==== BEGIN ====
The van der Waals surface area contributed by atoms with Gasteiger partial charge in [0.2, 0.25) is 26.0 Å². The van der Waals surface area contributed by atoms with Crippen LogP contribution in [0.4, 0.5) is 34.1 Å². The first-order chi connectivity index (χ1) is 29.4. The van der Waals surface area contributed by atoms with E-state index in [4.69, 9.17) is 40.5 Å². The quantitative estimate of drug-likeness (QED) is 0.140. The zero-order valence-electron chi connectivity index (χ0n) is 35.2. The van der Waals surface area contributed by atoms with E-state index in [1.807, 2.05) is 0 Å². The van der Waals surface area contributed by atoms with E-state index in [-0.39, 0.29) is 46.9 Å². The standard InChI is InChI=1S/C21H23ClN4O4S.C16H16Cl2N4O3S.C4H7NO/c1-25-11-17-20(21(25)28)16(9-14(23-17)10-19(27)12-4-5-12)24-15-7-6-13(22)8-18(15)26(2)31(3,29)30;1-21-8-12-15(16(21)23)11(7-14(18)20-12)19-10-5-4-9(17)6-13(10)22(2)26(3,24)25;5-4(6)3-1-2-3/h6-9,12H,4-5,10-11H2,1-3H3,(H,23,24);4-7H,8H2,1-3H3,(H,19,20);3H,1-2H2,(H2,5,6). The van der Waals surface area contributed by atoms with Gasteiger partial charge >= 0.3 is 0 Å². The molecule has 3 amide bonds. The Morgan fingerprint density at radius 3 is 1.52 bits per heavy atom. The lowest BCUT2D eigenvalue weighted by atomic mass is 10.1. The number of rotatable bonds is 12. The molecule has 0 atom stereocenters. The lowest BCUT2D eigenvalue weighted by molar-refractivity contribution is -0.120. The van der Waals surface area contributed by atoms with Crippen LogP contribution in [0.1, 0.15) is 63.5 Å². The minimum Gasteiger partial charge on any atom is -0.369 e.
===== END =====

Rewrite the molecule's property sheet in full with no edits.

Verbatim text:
The van der Waals surface area contributed by atoms with Gasteiger partial charge in [0.2, 0.25) is 26.0 Å². The van der Waals surface area contributed by atoms with Crippen LogP contribution in [0.4, 0.5) is 34.1 Å². The first-order chi connectivity index (χ1) is 29.4. The van der Waals surface area contributed by atoms with E-state index in [4.69, 9.17) is 40.5 Å². The quantitative estimate of drug-likeness (QED) is 0.140. The zero-order valence-electron chi connectivity index (χ0n) is 35.2. The van der Waals surface area contributed by atoms with E-state index in [1.807, 2.05) is 0 Å². The van der Waals surface area contributed by atoms with E-state index in [-0.39, 0.29) is 46.9 Å². The standard InChI is InChI=1S/C21H23ClN4O4S.C16H16Cl2N4O3S.C4H7NO/c1-25-11-17-20(21(25)28)16(9-14(23-17)10-19(27)12-4-5-12)24-15-7-6-13(22)8-18(15)26(2)31(3,29)30;1-21-8-12-15(16(21)23)11(7-14(18)20-12)19-10-5-4-9(17)6-13(10)22(2)26(3,24)25;5-4(6)3-1-2-3/h6-9,12H,4-5,10-11H2,1-3H3,(H,23,24);4-7H,8H2,1-3H3,(H,19,20);3H,1-2H2,(H2,5,6). The van der Waals surface area contributed by atoms with Gasteiger partial charge >= 0.3 is 0 Å². The molecule has 3 amide bonds. The Morgan fingerprint density at radius 3 is 1.52 bits per heavy atom. The lowest BCUT2D eigenvalue weighted by atomic mass is 10.1. The number of rotatable bonds is 12. The molecule has 0 atom stereocenters. The lowest BCUT2D eigenvalue weighted by molar-refractivity contribution is -0.120. The van der Waals surface area contributed by atoms with Crippen LogP contribution in [0.1, 0.15) is 63.5 Å². The minimum Gasteiger partial charge on any atom is -0.369 e.